Capgemini wins £100 million BAA contract – including passenger tracking

Outsourcing firm Capgemini has laid claim to another £100 million contract with a deal that will see the firm takeover “core IT services” from airport company BAA.

Not long after the firm was handed a similarly sized contract from EDF Energy, Capgemini is quids in again after it was announced that it has been awarded a five year contract as the head of a consortium that will include SITA, Atkins, Computacenter and Amor Group.

The deal is expected to help BAA “drive improvements and savings” at Heathrow and its five other airports in the UK by handing over certain responsibilities for core IT services for 10,000 users.

Speaking to Steve Sutton, head of infrastructure services at Capgemini, TechEye was informed that this would include “infrastructure, applications, and networks with a number of transformation projects which will improve BAA services.”

Air transport communications specialist SITA will be tasked with delivering telecoms and radio services, Computacenter will deliver elements of desktop and server support, while Amor Group will “support niche applications” according to a statement today.

Meanwhile BAA will keep hold of responsibility for some areas such as IT strategy and ensuring the quality of delivery of outsourced work, with around 200 employees switching to Capgemini and the consortium.

Sutton states however the moving of staff and a drive for efficiencies will not mean that the overall number of jobs will be reduced.

“All employees are able to apply for jobs as part of the TUPE conditions and I expect that the majority of people will apply, whether this means continuing to work at the BAA or in other areas,” he said.

Sutton added that IT contractors would in many cases be able to continue to work with BAA as planned, though at this early stage of the deal it is “difficult to say to what extent changes will need to be made until more discussions have been had by both companies and staff.”

According to BAA the main reason behind the use of a company such as Capgemini is to allow it to focus more on keeping planes in the sky rather than maintaining servers.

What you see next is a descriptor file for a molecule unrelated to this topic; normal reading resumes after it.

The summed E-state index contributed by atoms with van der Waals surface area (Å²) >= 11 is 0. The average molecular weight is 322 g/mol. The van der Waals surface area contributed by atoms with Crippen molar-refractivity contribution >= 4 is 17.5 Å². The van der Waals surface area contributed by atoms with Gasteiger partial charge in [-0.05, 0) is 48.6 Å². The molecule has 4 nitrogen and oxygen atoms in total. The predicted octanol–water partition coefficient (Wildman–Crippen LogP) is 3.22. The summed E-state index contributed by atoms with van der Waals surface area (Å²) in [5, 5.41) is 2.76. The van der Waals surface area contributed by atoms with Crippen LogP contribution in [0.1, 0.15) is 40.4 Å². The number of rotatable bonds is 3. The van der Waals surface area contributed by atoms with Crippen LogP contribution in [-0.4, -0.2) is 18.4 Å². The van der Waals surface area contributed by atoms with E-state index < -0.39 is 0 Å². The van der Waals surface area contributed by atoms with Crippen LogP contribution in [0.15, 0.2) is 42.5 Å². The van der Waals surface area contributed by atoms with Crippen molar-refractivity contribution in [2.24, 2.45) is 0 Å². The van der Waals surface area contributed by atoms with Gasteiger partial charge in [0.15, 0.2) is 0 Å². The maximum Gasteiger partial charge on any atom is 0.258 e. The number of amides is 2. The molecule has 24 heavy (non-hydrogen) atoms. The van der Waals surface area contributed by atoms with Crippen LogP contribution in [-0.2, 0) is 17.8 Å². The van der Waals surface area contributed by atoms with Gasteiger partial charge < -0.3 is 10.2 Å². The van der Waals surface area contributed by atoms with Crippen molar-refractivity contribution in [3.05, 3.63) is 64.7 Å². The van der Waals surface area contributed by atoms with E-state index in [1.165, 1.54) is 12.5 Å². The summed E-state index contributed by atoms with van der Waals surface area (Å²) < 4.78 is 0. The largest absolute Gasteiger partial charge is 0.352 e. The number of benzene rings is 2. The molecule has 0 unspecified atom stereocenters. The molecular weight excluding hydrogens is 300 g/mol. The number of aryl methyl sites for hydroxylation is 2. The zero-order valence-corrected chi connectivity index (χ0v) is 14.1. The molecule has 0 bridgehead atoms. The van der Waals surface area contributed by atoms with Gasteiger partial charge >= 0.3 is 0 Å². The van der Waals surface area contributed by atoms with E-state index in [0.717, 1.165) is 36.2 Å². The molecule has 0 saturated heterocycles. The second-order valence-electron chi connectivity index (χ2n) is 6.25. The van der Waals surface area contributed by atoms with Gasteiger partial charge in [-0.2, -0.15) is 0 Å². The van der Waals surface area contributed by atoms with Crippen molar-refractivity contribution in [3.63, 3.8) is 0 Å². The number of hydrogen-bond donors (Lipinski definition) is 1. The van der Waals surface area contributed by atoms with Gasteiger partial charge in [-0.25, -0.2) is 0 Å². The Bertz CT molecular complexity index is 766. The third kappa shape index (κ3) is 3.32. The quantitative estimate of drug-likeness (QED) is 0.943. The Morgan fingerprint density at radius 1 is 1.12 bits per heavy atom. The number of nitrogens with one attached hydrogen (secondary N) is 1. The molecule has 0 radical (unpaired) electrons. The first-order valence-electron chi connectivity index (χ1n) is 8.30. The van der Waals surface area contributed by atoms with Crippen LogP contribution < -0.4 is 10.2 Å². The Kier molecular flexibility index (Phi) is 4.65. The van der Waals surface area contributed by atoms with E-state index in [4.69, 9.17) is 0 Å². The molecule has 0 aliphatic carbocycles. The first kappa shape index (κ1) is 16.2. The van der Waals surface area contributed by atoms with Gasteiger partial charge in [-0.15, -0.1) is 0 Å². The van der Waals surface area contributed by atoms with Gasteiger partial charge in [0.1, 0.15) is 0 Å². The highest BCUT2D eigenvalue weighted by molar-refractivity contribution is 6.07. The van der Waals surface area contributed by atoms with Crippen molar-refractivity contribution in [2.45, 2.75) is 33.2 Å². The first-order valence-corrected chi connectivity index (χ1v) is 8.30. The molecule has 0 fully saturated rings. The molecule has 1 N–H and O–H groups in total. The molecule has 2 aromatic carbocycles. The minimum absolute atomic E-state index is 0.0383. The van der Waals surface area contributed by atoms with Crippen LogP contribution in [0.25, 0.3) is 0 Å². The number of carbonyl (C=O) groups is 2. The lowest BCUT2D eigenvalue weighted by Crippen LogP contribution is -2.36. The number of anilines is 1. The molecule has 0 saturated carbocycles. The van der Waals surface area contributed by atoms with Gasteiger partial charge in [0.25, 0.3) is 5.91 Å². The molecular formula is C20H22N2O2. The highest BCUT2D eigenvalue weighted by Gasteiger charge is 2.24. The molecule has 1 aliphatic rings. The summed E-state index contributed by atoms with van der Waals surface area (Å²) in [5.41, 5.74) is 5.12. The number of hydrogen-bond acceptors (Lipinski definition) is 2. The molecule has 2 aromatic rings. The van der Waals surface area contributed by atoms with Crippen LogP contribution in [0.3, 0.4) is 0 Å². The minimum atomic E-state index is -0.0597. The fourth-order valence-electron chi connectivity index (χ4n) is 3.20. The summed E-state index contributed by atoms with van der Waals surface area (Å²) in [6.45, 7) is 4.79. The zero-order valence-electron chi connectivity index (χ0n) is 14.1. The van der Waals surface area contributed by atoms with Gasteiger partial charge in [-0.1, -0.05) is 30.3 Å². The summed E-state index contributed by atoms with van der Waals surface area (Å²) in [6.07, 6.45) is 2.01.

“Because our focus is on running airports, it makes sense for specialist IT functions to be outsourced,” said Philip Langsdale, chief information officer at BAA, “which is also much more cost effective.”

Capgemini is aiming to provide improved real time information which will help BAA keep better informed about their flights, as well as aiming to allow for quicker turnaround of planes and better recovery from problems “as they arise”.

This will mean real time tracking of passengers as well as aircraft according to BAA, along with providing more detailed information about flights and indeed the passengers on them.

Other airports which will be affected are Stansted, Southampton, Aberdeen, Glasgow and Edinburgh.

The deal comes ahead of the Chancellor’s Budget in which it is thought that multi-sourcing, where work is sourced to a number of smaller firms, is expected to increase.

“The government’s recent focus on encouraging smaller businesses to bid for public sector contracts,” read a statement from the National Outsourcing Association today, “means that we are likely to see a rise in multi-sourcing in the public sector, with a number of smaller suppliers providing a range of different services, instead of just one large single source supplier. 

According to Sutton, Capgemini is not concerned with the move towards outsourcing to smaller firms.

“Multi-sourcing is already reasonably prevalent in both the public and private sector, so for us it is just business as usual.”